# [EM] 3 or more choices - Condorcet

robert bristow-johnson rbj at audioimagination.com
Fri Sep 28 13:31:29 PDT 2012

```On 9/28/12 4:11 PM, DNOW1 at aol.com wrote:
> A > B
>
> Choice C comes along.
>
>
> 1. Beat both
> C > A
> C > B
> 2. Lose to both
> A > C
> B > C
> 3.  Beat A ---- BUT lose to B
> C > A > B > C
>
> Thus, obviously, a tiebreaker is needed in case 3.
> Obviously perhaps Approval.
>
>
> Obviously much more complex with 4 or more choices.
> ---
> ANY election reform method in the U.S.A. has to get past the math
> challeged appointed folks in SCOTUS.
>
> i.e. ANY reform must be REALLY SIMPLE.

well, there is Ranked-Pairs and there is MinMax.  for a cycle involving
only 3 candidates, both will elect the same candidate and the same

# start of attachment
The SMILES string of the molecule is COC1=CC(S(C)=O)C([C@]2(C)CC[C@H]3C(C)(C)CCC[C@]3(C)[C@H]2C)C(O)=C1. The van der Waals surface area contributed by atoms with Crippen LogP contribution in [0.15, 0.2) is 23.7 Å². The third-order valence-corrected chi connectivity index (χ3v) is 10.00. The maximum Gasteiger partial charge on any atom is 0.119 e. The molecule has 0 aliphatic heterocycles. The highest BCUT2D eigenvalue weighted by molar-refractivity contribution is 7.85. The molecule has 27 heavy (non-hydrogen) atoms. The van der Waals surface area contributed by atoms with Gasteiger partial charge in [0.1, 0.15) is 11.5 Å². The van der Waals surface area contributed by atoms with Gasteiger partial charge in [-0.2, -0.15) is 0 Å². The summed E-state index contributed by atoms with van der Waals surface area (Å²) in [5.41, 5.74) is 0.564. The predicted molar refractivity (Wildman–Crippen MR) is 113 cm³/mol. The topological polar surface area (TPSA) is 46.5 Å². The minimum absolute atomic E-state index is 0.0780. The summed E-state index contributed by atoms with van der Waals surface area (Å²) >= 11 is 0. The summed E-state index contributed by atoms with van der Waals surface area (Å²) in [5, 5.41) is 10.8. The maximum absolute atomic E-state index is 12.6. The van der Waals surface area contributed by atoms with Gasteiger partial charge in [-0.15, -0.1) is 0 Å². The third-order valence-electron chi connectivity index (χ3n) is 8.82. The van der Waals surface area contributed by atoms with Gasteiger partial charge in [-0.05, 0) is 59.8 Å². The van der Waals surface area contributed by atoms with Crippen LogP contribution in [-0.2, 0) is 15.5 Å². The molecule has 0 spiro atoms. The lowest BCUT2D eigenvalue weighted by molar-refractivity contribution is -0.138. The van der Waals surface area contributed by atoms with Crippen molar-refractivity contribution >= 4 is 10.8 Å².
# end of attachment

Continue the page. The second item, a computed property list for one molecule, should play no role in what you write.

candidate as Schulze (which appears to be the "best" method according to
a few different criteria, but is *not* simple).

the methods may diverge when there are 4 or more candidates in the Smith
set, but i would bet that in a public, governmental election using a
ranked ballot decided by a Condorcet compliant method, that this would
never ever ever happen.  a cycle will rarely happen and a cycle greater
than a simple ring of 3 is far more unlikely.

nonetheless, if it were to happen, any of these methods will resolve the
election unless it truly is a tie, like 3 groups of voters of exactly
the same size all voting A>B>C (33%), or B>C>A (33%), or C>A>B (33%).
this is comparable to a simple two-person FPTP election with a dead tie
(and we actually had that in Burlington for the Democratic mayoral
caucus last December: there were 4 candidates and 3 rounds and the last
round came out to be a 540-540 tie).  then the law needs to deal with
that with either another election or with drawing lots or perhaps a
legislative tie-breaking decision.  but that would be no different
regarding a perfectly symmetrical Condorcet cycle.

--

r b-j                  rbj at audioimagination.com

"Imagination is more important than knowledge."

```